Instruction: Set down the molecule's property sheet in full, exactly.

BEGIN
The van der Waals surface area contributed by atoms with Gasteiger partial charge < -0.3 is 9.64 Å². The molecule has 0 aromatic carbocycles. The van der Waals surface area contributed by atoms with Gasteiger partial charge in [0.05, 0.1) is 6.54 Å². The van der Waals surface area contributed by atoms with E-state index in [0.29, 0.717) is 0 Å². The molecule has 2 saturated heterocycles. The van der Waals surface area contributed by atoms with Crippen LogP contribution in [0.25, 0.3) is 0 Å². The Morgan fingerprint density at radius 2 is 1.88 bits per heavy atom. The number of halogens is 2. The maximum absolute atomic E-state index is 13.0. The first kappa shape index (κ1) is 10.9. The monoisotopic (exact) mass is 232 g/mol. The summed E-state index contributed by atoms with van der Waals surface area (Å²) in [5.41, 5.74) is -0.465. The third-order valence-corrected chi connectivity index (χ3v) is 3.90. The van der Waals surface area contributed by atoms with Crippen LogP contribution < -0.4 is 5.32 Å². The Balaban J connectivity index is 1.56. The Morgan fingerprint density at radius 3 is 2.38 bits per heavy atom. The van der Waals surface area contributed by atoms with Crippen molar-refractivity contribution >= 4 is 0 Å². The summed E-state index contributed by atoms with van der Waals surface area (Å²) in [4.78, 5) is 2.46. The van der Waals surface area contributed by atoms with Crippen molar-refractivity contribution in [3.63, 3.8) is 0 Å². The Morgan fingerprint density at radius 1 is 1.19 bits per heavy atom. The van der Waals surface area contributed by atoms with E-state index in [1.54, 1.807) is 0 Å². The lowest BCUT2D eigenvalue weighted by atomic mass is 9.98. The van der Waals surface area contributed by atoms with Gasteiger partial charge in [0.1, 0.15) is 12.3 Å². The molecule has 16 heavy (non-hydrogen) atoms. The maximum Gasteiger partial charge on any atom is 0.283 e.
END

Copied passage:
The van der Waals surface area contributed by atoms with Gasteiger partial charge < -0.3 is 9.64 Å². The molecule has 0 aromatic carbocycles. The van der Waals surface area contributed by atoms with Gasteiger partial charge in [0.05, 0.1) is 6.54 Å². The van der Waals surface area contributed by atoms with E-state index in [0.29, 0.717) is 0 Å². The molecule has 2 saturated heterocycles. The van der Waals surface area contributed by atoms with Crippen LogP contribution in [0.25, 0.3) is 0 Å². The Morgan fingerprint density at radius 2 is 1.88 bits per heavy atom. The number of halogens is 2. The maximum absolute atomic E-state index is 13.0. The first kappa shape index (κ1) is 10.9. The monoisotopic (exact) mass is 232 g/mol. The summed E-state index contributed by atoms with van der Waals surface area (Å²) in [5.41, 5.74) is -0.465. The third-order valence-corrected chi connectivity index (χ3v) is 3.90. The van der Waals surface area contributed by atoms with Crippen LogP contribution < -0.4 is 5.32 Å². The Balaban J connectivity index is 1.56. The Morgan fingerprint density at radius 3 is 2.38 bits per heavy atom. The van der Waals surface area contributed by atoms with Crippen molar-refractivity contribution >= 4 is 0 Å². The summed E-state index contributed by atoms with van der Waals surface area (Å²) in [4.78, 5) is 2.46. The van der Waals surface area contributed by atoms with Crippen molar-refractivity contribution in [3.63, 3.8) is 0 Å². The Morgan fingerprint density at radius 1 is 1.19 bits per heavy atom. The van der Waals surface area contributed by atoms with E-state index in [1.54, 1.807) is 0 Å². The lowest BCUT2D eigenvalue weighted by atomic mass is 9.98. The van der Waals surface area contributed by atoms with Gasteiger partial charge in [0.1, 0.15) is 12.3 Å². The molecule has 16 heavy (non-hydrogen) atoms. The maximum Gasteiger partial charge on any atom is 0.283 e.